Karla's Reviews > Merrie

Merrie by Vivian Schurfranz
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Unlike most of the Sunfires, or even some of Schurfranz's titles in particular, there is nothing to recommend "Merrie." Often it's a matter of grasping at straws to find positives in her books, but there's always been something. "Merrie", however, is a loser on many fronts. Schurfranz takes many tropes and cliches from the popular bodice rippers of the time (mid-80s), but because of the YA constrictions here, the story ends up becoming an endless cycle of decisions & misunderstandings fueled by hormones that never has whatever depth a little more explicitness & adult tone could provide. So, instead, we get a silly girl who acts rashly, if not stupidly, & words like "spirited," "plucky," & "spunky" are used to supply alpha & omega of her personality.

For the supporting characters, one's level of physical attractiveness stands in for characterization. Merrie's two beaus, Luke & Zack, are both handsome & that trait is what consumes Merrie's thoughts the most. The appearance of handsome Luke makes thoughts of handsome Zack vanish, and vice versa whenever one walks through a chapter. This is what the "romance" consists of, one-third of the book. (It's also a Schurfranz staple.)

Strangely, I thought Merrie's nemesis, Oliver Loomis, was the more interesting character despite the horrible way he was written. He's a victim of Schurfranz's "ugly is bad" treatment, his thin & severe face in a constant sneer as he torments poor Merrie. Loomis is a stereotypical Pilgrim, a fire & brimstone type who constantly berates Merrie for her faults. This part of the story would have hugely benefited from a more adult treatment since Loomis' obsession seems to be what he says are her "vile temptress ways." Pent-up much? Had this book become the bodice-ripper that it obviously wanted to be, we'd have some prime Woodiwiss or Rogers with the underlying sexual agony Loomis is going through & machinations that go further than simply wanting to kick Merrie out of the Colony. It might not have become a GOOD book, but it would have been more interesting and, well, honest. Instead, Loomis is a cardboard villain who serves only to torment Merrie and make her feel persecuted & sorry for herself, spurring her to make more inane decisions which gobble up another third of the book.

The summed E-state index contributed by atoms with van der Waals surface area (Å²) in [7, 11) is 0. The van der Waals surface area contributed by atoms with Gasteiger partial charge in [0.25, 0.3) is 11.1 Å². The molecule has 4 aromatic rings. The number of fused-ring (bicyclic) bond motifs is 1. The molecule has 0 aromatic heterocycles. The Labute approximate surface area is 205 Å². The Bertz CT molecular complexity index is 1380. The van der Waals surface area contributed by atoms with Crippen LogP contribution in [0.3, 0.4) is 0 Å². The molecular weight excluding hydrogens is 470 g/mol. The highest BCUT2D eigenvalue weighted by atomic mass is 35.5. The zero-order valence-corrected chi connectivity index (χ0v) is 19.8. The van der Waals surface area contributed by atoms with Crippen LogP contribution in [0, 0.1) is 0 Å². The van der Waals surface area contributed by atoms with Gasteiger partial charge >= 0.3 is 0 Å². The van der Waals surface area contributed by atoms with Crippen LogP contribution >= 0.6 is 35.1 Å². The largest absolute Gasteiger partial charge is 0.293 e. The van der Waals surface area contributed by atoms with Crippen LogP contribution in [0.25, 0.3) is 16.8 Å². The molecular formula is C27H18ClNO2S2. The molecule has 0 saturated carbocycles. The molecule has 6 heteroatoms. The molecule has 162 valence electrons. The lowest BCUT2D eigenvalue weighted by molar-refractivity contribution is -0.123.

As if to compensate for the thin romance & ridiculously shallow villain, Schurfranz leans heavily on what is sometimes her strong suit: history. However, instead of the rather muted historical overtones in "Julie" and "Danielle", Merrie gets dumped into the middle of the Pilgrims' first Thanksgiving and, far from being a history lesson, it is instead a horrible example of Mary Sue "speshulness." She becomes BFFs with Squanto, who teaches her to catch eels. She's made an honorary member & ambassador by Massasoit himself. She becomes blood sisters with a Native girl with the cringeworthy name of Little Fawn (who has a mother & brother named the equally cringeworthy Singing Wren & Fierce Falcon, respectively) & is adopted into the tribe unquestioningly. She becomes the object of praise & attention at that first Thanksgiving. In short, Plymouth Colony owes its success to little Merrie Courtland & the Natives semi-revere her when no one else loved her. *sniff*

The Native angle is as offensive here as it was in "Cassie" and it's all too clear from her other Sunfire books that Schurfranz is (or was) quite captivated by the noble savage stereotype. No Native appears here without a description of lithe body, bronzed limbs, or piercing eyes. Even Little Fawn is described in such loving terms, sometimes to the point where I wondered if Merrie would run off with her instead & leave the boys behind! Cassie Edwards would be proud. Or maybe Schurfranz is Edwards' YA nom da plume in order to infiltrate the market. Inquiring minds! I've read many "Noble Savage" bodice rippers myself and don't know how serious the authors take them. Schurfranz does seem to be completely earnest about it, which is sad. Even giving her slack for the time period, the way the Natives are treated seems more in tune with 1950s TV westerns than what one would expect in 1987. Pidgin English abounds and everyone is described like they've come from Central Casting for John Ford's Last of the Mohicans.

I have no beef with plucky heroines landing in the middle of historical doings, but "Merrie" took it to an extreme and, with the other negatives of shallow characters and offensive stereotypes constricted by the PG requirement, it made for an extremely dull, frustrating read.

But it was short. That was a plus.
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